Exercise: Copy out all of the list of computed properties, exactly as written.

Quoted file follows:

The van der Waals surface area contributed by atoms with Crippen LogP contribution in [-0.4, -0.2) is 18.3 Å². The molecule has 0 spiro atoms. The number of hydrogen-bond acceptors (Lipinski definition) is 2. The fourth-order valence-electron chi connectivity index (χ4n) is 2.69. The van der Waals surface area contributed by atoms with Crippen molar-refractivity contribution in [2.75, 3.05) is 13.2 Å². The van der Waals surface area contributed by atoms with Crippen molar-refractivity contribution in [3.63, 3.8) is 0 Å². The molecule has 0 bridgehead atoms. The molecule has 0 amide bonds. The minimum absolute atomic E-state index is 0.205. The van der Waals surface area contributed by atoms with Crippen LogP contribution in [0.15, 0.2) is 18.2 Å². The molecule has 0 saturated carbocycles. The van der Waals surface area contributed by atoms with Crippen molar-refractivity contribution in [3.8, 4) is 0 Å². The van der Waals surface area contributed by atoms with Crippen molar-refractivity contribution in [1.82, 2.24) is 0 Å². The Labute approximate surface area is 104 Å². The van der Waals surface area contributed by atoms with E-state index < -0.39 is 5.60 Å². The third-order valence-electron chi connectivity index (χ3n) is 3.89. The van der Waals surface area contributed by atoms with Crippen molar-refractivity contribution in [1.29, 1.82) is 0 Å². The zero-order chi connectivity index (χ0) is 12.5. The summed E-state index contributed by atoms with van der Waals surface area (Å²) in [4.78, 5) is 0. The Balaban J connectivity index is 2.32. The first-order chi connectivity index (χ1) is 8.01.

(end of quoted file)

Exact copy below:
The van der Waals surface area contributed by atoms with Crippen LogP contribution in [-0.4, -0.2) is 18.3 Å². The molecule has 0 spiro atoms. The number of hydrogen-bond acceptors (Lipinski definition) is 2. The fourth-order valence-electron chi connectivity index (χ4n) is 2.69. The van der Waals surface area contributed by atoms with Crippen molar-refractivity contribution in [2.75, 3.05) is 13.2 Å². The van der Waals surface area contributed by atoms with Crippen molar-refractivity contribution in [3.63, 3.8) is 0 Å². The molecule has 0 bridgehead atoms. The molecule has 0 amide bonds. The minimum absolute atomic E-state index is 0.205. The van der Waals surface area contributed by atoms with Crippen LogP contribution in [0.15, 0.2) is 18.2 Å². The molecule has 0 saturated carbocycles. The van der Waals surface area contributed by atoms with Crippen molar-refractivity contribution in [3.8, 4) is 0 Å². The van der Waals surface area contributed by atoms with Crippen molar-refractivity contribution in [1.82, 2.24) is 0 Å². The Labute approximate surface area is 104 Å². The van der Waals surface area contributed by atoms with E-state index < -0.39 is 5.60 Å². The third-order valence-electron chi connectivity index (χ3n) is 3.89. The van der Waals surface area contributed by atoms with Crippen molar-refractivity contribution in [1.29, 1.82) is 0 Å². The zero-order chi connectivity index (χ0) is 12.5. The summed E-state index contributed by atoms with van der Waals surface area (Å²) in [4.78, 5) is 0. The Balaban J connectivity index is 2.32. The first-order chi connectivity index (χ1) is 8.01.